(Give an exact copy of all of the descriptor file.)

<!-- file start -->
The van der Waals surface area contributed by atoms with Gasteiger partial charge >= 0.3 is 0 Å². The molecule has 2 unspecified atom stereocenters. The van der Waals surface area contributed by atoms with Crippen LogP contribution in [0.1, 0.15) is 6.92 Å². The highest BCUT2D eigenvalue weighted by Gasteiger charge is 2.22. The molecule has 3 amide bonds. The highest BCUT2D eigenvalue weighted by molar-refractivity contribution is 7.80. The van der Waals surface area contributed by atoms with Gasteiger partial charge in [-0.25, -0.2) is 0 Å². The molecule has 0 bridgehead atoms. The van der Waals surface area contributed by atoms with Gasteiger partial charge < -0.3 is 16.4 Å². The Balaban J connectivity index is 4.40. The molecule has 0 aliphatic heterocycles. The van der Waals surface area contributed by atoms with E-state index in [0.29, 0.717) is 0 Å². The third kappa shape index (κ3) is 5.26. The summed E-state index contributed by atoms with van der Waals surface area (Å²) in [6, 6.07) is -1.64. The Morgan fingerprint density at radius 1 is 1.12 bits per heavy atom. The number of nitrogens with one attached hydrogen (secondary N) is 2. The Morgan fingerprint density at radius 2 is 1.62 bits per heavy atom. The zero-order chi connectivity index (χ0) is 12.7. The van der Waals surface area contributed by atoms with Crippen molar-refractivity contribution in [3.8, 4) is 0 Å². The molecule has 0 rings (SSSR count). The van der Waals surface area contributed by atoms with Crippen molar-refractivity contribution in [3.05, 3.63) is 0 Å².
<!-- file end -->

The van der Waals surface area contributed by atoms with Gasteiger partial charge >= 0.3 is 0 Å². The molecule has 2 unspecified atom stereocenters. The van der Waals surface area contributed by atoms with Crippen LogP contribution in [0.1, 0.15) is 6.92 Å². The highest BCUT2D eigenvalue weighted by Gasteiger charge is 2.22. The molecule has 3 amide bonds. The highest BCUT2D eigenvalue weighted by molar-refractivity contribution is 7.80. The van der Waals surface area contributed by atoms with Gasteiger partial charge in [-0.25, -0.2) is 0 Å². The molecule has 0 bridgehead atoms. The van der Waals surface area contributed by atoms with Gasteiger partial charge < -0.3 is 16.4 Å². The Balaban J connectivity index is 4.40. The molecule has 0 aliphatic heterocycles. The van der Waals surface area contributed by atoms with E-state index in [0.29, 0.717) is 0 Å². The third kappa shape index (κ3) is 5.26. The summed E-state index contributed by atoms with van der Waals surface area (Å²) in [6, 6.07) is -1.64. The Morgan fingerprint density at radius 1 is 1.12 bits per heavy atom. The number of nitrogens with one attached hydrogen (secondary N) is 2. The Morgan fingerprint density at radius 2 is 1.62 bits per heavy atom. The zero-order chi connectivity index (χ0) is 12.7. The van der Waals surface area contributed by atoms with Crippen molar-refractivity contribution in [3.8, 4) is 0 Å². The molecule has 0 rings (SSSR count). The van der Waals surface area contributed by atoms with Crippen molar-refractivity contribution in [3.05, 3.63) is 0 Å².